2. Start with rough grits. To remove a really thick finish, you could start with an 80 or 100 grit. Just remember that the really rough grits will remove material faster, but they'll also leave deeper scratches that you'll have to sand out later.
  3. Work your way up to finer grits. Don't do this until you've finished with the current grit. 90% of the work is usually done with the first grit you use. After that, you're just getting rid of the sanding marks you left with the last grit.
  4. Go with the grain, when you can. If you sand against the grain (not parallel to the lines in the wood), it'll look weird and scratched. Sometimes you have to, like in a corner, but try to avoid it.
  5. Be patient. Sanding is a lot of work, but it's also magical. You really get to see a lot of improvement during this step.

Step 2: Sand the Curved Areas by Hand

This is where you can employ your sanding-with the grain technique. Pay special attention to these areas; it can be easy to get lazy and skip them, but they make all the difference.




Tip: If you have a really crazy edge, say the edge of a table with curves and cutouts, you can make a custom sanding block to make your life easier.

  • Use plastic wrap (or your sandpaper) to cover the edge you want.
  • Make sure the plastic wrap conforms to the edge well.
  • Cover the plastic wrap with some kind of putty or foam (the triple expanding insulation from Home Depot might work well)
  • When the putty/foam dries, you have a sanding block that is the exact shape of the edge you're trying to sand.

(Disclaimer: I haven't actually tried this, because my edge was pretty simple, but I read the tip in a book from the library, and it sounds awesome.)

Step 3: Finish Sanding With 150 Grit, Then Re-Sand With 220 Grit

Once you've removed all the finish with 150 grit sandpaper, re-sand the whole thing with 220 grit. Don't worry, this second sanding will only take about 10% as long as the first. I used 7 or 8 sheets for the first sanding, and only 1/2 sheet for the second sanding.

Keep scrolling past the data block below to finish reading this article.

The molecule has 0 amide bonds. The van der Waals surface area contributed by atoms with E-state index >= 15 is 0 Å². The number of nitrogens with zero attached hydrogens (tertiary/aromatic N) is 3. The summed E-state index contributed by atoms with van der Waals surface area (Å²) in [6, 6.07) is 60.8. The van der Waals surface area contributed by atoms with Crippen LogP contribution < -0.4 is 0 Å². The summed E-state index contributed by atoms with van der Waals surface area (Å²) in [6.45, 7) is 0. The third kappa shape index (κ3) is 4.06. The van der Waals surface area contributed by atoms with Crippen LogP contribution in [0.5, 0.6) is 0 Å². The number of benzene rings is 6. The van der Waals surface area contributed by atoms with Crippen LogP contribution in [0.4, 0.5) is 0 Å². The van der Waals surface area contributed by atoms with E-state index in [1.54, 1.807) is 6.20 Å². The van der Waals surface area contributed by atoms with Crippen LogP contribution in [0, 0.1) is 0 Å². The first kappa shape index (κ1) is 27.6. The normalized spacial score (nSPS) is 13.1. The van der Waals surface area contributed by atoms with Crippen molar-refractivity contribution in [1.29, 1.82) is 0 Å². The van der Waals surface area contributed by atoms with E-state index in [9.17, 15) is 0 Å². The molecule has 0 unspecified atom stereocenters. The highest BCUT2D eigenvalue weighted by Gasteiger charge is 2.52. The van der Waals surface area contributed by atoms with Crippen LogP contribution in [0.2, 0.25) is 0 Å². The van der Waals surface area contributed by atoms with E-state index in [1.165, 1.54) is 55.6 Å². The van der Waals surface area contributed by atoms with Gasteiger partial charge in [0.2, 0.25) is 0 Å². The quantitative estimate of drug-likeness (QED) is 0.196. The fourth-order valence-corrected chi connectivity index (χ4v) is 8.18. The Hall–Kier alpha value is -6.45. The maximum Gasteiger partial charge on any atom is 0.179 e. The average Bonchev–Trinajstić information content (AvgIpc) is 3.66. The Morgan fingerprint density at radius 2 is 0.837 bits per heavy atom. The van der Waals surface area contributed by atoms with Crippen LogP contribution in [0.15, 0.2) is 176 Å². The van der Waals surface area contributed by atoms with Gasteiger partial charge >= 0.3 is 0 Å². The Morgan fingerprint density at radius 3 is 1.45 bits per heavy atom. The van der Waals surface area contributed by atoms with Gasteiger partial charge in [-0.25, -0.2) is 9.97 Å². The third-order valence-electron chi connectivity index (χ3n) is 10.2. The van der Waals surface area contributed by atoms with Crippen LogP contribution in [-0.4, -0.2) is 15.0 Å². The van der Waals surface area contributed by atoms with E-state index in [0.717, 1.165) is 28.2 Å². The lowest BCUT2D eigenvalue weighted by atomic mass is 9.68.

Step 4: Fix Any Broken Spots

If your furniture has broken areas, now is the time to fix them.

For cosmetic fixes (like the big splinter that had broken off of the leg on this chest), wood glue is great. It's very strong, especially if you can keep the gap between pieces of wood as thin as possible. Apply the glue, use a clamp, and wipe away the excess glue before allowing to dry. After 24 hours, you'll have a very strong bond. You can lightly sand the area to remove excess glue and bring everything flush.

Step 5: Remove All Saw-Dust From the Chest

If you have a blower or vacuum, clean the sanded wood thoroughly. Then wipe the whole thing down with damp paper towels. You'll be surprised at how much wood dust clings to the furniture.

When I initially started, I didn't wipe down the chest good enough. As I was applying finish, I noticed tiny little flecks of sawdust on the wood, and saw that my brush was turning brown with sawdust it was picking up. I had to periodically clean my brush. On the remaining coats, I was careful to wipe everything down first, and had no problems.

Step 6: Prepare Your Finish

Stir the Polyacrylic with a paint stirring stick. Don't shake or stir too vigorously (this can create bubbles). If you do create bubbles, wait a while and they'll go away.

Step 7: Start Your First Coat on a Non-Descript Area

I decided to flip the chest upside down and apply finish to the bottom first. The bottom wasn't very well sanded, and didn't really need finishing, but I figured if I messed up here, it wouldn't be as important.

The Technique:

The instructions for polyacrylic aren't very helpful. They say not to "over-brush" and to apply several coats. What exactly is over-brushing? It seems to be something that come with experience. My policy was to brush as little as possible. Following some unnecessarily long video tutorials I found online, I followed this procedure:

  • Dip the brush about 1/2" into the finish.
  • Spread the finish on the wood, not worrying about brush strokes or going with the grain. Just get good coverage and use the brush to work the finish into all the pores and crevices.
  • Finish by "tipping off": making long, soft brush-strokes over the area you just covered. Go in the direction of the wood grain. This will smooth out any puddles, drip marks, etc.

Step 8: Finish Applying First Coat

Finish applying your first coat to the entire project. Check back over everything you've done to find and fix any possible drips, runs, puddles, or thin spots. Move your head around to see things in reflected light.